A wind of change is blowing through NHS England. Last week’s announcement by Amanda Pritchard of the merger of NHS England, Health Education England and NHS Digital with effect from April 2023 was accompanied by a commitment to reduce staffing by at least 30 per cent and up to 40 per cent. The stated aims are for NHS England to become ‘a simpler and more integrated organisation’ and to create space for integrated care systems (ICSs) to lead at a local level.

These changes are welcome recognition that fragmentation in the national headquarters of the NHS combined with multiple and sometimes conflicting demands are incompatible with the ambitions set out for ICSs. Greater devolution of decision making and a focus on ‘an organization that can speak with a single voice’ are worthy aspirations and require all parts of the NHS to work differently. Fewer staff in the national headquarters and seven regions of NHS England and less siloed working are a first step in this process.

Equally important is rebuilding respect between leaders based on adult to adult rather than parent to child relationships alongside clarity about roles and responsibilities when performance goes off track. This requires an investment in relationship building and understanding that trust is the currency that will determine how ICSs will work in practice. It also means agreeing rules of engagement in which ICSs have the primary responsibility to intervene to address performance challenges in their areas.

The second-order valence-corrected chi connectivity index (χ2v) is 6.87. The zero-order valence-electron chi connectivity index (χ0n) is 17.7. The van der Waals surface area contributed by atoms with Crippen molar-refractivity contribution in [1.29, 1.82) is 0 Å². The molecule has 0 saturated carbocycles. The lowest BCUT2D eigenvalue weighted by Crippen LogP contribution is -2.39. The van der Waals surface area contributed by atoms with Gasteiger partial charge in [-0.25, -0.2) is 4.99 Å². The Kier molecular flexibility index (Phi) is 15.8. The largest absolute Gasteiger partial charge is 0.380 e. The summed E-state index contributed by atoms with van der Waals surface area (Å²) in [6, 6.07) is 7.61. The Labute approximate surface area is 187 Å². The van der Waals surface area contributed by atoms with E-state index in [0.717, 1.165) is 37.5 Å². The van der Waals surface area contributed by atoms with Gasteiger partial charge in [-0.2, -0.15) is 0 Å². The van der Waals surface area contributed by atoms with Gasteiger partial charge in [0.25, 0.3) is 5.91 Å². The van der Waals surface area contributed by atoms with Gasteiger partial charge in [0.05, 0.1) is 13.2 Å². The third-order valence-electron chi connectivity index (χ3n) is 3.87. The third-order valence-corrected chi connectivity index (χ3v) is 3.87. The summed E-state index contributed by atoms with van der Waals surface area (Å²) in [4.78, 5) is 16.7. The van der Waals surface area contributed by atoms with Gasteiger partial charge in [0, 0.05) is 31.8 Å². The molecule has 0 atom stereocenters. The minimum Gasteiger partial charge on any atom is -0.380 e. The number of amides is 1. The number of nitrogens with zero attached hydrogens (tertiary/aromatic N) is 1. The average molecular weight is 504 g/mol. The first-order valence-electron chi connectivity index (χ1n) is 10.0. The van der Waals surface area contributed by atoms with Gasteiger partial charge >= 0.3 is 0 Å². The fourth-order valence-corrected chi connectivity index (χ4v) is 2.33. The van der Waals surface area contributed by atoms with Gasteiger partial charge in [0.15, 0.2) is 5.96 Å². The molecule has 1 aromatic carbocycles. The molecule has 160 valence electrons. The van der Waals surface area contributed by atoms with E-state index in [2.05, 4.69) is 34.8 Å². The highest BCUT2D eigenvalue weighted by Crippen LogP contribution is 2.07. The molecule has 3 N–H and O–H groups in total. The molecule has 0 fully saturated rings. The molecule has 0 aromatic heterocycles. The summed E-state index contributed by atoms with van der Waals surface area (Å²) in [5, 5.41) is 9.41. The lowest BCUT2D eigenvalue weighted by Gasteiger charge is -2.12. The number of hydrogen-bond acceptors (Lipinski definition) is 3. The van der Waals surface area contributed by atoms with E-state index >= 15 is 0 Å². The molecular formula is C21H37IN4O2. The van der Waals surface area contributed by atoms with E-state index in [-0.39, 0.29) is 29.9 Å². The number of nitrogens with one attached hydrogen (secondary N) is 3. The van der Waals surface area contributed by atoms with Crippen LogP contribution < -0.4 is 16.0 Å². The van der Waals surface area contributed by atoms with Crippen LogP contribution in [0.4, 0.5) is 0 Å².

Four other conditions must be met. First, national leadership is shared between NHS England and the Department of Health and Social Care creating a risk of mixed messages in the absence of aligned working. Increasing political oversight of the NHS as it deals with the backlogs built up during the pandemic and declining public satisfaction with the NHS accentuates this risk. The imminent update on the NHS long term plan will be an early test of whether clarity and consistency at the centre can be achieved.

Second, more effort needs to go into ensuring that ICSs have the capabilities needed now that they are statutory bodies. Unless they are able to recruit staff with the right mix of skills and experience to fulfil the expectations set for them, ICSs are being set up to fail. As system leaders, ICSs should be able to draw on all available talents among partner organisations and in regional offices as the role of the latter evolves.

Third, one of the most important safeguards against an overreaching centre is the opportunity for ICS leaders to work with local authorities in engaging people and communities. This depends on national leaders recognizing and valuing the contribution of local authorities in delivering the four purposes of ICSs. Last week’s announcement was silent on these issues, reinforcing concerns that ICPs will take second place to ICBs in the new arrangements.

Fourth, staff need to be treated with dignity and respect throughout the move to a new structure. The challenges of the pandemic have fallen heavily on NHS staff who have worked tirelessly to respond to the crisis and support recovery. To twin this with a reduction in staff numbers will be particularly painful for those involved. It is essential that the changes are undertaken transparently, and that staff at all levels are treated sensitively and supported throughout the transition to the new structure.

The new operating model for the NHS, being developed by NHS England, offers an opportunity for these and other issues to be addressed. Creating a smaller and more focused centre is – for now – a good direction to pursue but critical to handle carefully.